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Title Description Date Added
Practical implications of the blade analysis Here we give some practical conclusions based on the results of blade work analysis made in the previous Newsletters: The blade must be submersed into the water and force increased quickly after the catch. More even distribution of a rower’s effort during the drive (i.e. more rectangular force curve) helps to increase the blade efficiency. These features could provide 4.7% difference in the blade efficiency, which equates to 7s faster time in 2000m race. 14/09/2018 View
Interpretation of the Blade Work variables The beginning and end of the drive are more efficient zones for blade propulsion, and most of the blade slippage energy is wasted in the middle of the drive. Blade Drag Factor is the measure of ABSOLUTE resistance of the blade in the water, which slightly decreases (blade slippage increases) at higher stroke rates and boat speeds, because the blade slips more at higher force and power. Blade Efficiency is the measure of propulsive power as a RELATIVE share in the total power, Efficiency increases at higher rates and speeds. because the total power increases more dramatically than the blade slippage. 23/08/2018 View
Advanced Analysis of Blade Work Advanced analysis of the blade work allowed reasonable explanation of the blade efficiency calculations, where its values above 100% at catch and finish mean rear movement of the blade centre above water level, without contribution to propulsive force. 31/07/2018 View
Blade Drag Factor During the drive phase, the blade slips through the water creating a resistive drag force, which is in fact the propulsive force moving the whole rower-boat system forward. The blade drag Factor DF was found about 120 times higher than boat DF, and this is is the only reason why the rower-boat system is able to move through the water. 10/06/2018 View
Interpretation of the blade work profile After force curve, the blade work profile is another important area of evaluation of rowing skill. A quick blade entry must coincide with rapid horizontal oar acceleration. This is one of the most difficult skills to learn in rowing, a type of “rowing art”. Visually, good blade work at the catch looks like V-shaped combination of front and back splashes at high rates, or no splashes at all at low rates. 25/05/2018 View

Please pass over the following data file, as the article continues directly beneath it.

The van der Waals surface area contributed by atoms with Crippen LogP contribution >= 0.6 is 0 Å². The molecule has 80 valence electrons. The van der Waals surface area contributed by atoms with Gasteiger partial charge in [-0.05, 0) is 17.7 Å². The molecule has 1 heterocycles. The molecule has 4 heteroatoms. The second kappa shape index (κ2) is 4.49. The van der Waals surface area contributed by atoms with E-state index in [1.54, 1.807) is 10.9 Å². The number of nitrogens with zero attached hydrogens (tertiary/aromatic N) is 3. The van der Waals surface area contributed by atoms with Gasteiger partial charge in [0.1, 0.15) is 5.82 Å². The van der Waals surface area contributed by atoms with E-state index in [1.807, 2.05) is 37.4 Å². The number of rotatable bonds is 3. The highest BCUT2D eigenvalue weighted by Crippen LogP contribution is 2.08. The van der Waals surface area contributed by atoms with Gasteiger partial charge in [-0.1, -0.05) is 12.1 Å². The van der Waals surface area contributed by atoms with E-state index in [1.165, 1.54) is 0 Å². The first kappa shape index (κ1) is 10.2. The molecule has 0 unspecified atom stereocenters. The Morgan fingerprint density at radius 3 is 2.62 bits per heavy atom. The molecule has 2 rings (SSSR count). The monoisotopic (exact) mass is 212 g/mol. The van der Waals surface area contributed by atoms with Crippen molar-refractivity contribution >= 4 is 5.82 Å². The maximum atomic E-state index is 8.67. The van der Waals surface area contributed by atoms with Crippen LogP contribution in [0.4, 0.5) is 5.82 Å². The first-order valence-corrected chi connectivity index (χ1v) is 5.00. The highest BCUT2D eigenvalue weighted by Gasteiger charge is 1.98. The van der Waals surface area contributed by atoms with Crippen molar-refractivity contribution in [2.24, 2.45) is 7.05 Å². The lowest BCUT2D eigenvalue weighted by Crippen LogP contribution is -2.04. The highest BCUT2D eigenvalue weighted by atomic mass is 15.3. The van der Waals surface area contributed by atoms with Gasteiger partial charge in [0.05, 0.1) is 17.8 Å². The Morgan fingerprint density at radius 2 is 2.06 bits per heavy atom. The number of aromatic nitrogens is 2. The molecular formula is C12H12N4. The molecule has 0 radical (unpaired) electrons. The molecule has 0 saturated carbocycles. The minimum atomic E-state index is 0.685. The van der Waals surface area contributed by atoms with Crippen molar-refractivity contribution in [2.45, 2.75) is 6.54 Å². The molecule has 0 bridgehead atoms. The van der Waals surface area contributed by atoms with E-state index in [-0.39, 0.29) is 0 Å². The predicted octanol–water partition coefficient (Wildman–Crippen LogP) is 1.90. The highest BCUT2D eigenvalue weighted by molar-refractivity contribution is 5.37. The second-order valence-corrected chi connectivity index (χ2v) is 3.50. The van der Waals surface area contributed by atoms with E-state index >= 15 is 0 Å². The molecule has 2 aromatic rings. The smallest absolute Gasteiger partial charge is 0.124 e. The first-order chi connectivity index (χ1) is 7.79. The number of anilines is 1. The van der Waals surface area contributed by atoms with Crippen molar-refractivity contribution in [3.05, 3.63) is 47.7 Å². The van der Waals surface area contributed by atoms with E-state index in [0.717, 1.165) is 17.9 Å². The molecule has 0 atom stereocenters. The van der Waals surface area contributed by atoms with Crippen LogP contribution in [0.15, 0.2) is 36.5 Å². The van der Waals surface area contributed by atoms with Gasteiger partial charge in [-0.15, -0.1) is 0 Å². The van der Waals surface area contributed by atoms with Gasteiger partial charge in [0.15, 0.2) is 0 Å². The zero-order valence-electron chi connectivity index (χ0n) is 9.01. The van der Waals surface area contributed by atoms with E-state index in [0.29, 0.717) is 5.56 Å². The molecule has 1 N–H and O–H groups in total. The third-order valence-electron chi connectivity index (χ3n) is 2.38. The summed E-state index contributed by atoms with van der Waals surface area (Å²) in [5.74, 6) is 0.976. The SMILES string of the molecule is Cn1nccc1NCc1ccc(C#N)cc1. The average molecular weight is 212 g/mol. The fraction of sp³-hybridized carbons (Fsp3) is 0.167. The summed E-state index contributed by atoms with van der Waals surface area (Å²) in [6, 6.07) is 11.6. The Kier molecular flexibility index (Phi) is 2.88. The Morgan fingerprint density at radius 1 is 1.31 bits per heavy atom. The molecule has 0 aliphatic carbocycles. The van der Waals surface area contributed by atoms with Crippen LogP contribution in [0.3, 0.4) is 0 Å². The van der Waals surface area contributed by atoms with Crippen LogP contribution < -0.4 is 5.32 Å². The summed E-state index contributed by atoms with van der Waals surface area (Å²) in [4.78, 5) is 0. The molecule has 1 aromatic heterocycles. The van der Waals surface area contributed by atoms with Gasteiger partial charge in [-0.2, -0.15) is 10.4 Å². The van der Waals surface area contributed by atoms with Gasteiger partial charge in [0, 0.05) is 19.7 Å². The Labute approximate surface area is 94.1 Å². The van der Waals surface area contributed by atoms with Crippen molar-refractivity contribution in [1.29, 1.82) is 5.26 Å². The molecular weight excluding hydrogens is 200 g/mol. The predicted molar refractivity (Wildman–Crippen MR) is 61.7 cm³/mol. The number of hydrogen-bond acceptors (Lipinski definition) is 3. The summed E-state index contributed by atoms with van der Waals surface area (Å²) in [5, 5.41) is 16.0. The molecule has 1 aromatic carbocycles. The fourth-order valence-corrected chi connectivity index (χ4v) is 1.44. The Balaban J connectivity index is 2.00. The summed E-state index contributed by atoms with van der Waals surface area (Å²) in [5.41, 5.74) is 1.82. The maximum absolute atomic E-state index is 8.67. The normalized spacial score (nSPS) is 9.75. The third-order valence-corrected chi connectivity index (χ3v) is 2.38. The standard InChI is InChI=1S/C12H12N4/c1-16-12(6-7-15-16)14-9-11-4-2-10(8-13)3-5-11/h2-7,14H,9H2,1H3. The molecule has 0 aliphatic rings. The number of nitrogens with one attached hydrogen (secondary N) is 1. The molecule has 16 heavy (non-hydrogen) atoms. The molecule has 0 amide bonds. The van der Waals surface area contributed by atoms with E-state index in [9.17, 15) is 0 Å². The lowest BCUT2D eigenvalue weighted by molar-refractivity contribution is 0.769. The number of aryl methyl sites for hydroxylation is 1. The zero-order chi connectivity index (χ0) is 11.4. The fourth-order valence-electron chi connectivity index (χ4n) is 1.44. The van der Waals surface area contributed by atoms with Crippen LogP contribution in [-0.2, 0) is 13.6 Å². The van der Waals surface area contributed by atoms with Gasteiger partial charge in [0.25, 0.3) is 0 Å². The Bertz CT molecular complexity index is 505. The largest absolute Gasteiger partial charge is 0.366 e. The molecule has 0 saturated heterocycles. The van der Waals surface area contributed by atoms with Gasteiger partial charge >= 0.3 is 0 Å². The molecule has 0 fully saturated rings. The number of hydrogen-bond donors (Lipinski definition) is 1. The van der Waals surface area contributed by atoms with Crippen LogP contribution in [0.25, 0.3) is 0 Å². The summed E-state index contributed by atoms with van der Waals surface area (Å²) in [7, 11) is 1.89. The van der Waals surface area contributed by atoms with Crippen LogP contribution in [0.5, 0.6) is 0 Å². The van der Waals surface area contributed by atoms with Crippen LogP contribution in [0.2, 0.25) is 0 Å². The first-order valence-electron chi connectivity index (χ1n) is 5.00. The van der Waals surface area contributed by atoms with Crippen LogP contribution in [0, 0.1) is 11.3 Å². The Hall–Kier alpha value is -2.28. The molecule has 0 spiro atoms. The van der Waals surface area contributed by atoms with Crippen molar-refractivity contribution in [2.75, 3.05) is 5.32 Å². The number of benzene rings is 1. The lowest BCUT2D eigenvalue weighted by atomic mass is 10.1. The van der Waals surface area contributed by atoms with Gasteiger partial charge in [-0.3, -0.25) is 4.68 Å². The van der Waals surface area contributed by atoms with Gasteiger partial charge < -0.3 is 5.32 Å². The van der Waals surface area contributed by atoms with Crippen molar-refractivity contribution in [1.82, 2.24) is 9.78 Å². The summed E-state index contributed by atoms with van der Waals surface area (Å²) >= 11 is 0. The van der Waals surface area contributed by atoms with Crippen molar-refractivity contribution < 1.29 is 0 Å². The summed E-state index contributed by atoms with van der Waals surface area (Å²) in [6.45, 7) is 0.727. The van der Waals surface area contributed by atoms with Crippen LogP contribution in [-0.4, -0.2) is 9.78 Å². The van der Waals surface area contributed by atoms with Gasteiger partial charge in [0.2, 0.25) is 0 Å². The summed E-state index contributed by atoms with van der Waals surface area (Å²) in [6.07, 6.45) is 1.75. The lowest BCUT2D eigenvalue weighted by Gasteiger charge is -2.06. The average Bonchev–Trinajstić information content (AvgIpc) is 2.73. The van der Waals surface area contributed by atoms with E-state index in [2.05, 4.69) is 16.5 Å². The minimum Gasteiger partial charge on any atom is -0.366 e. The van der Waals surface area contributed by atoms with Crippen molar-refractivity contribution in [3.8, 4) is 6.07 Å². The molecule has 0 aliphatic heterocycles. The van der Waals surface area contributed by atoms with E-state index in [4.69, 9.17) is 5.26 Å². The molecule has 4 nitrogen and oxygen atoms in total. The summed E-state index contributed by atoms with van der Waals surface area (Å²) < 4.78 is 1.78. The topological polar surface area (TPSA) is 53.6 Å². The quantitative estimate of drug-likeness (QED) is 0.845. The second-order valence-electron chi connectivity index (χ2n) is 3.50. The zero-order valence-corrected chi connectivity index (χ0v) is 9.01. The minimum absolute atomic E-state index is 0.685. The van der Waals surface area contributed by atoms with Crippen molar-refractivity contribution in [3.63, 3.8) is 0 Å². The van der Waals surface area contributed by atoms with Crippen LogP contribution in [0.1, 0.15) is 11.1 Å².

Interpretation of the force curve We always try to make the BioRow reports provided after testing simpler and easier to understand, so in order to achieve this we developed an ‘evaluation’ template. The force curve is traditionally considered as one of the most important indicators of rowing technique. 10/05/2018 View
Ergs comparison using BioRowTech system Recently, the BioRowTech system was used for the comparison of rowing biomechanics on two types of ergometers: on the stationary Concept2 and on the RP3 with the floating stretcher mechanism. Rowing Factors appear to be quite different on stationary and mobile ergs, their targets ranges should be different as well. 09/04/2018 View
History of rowing force measurements The age of force measurements in rowing surpasses the age of the modern Olympic Games: the first study of military doctor Leon Passover from Saint-Petersburg, Russia was published in 1893 14/03/2018 View
BioRow data analysis When rowing is measured with any telemetry system, the raw data looks like a long chain of waves, where each peak represents one stroke cycle, which makes the amount of data overwhelming and difficult to comprehend. BioRow averaging algorithm was developed and used for more than 25 years now, works correctly and reliably and provides effective data analysis and feedback in rowing and other cyclic sports. 16/02/2018 View
Using legs and trunk during the drive Why having “shins vertical” is a desired starting point at the catch? Why is opening up with the trunk at the catch a problem? When is the best time to open the trunk? 19/01/2018 View
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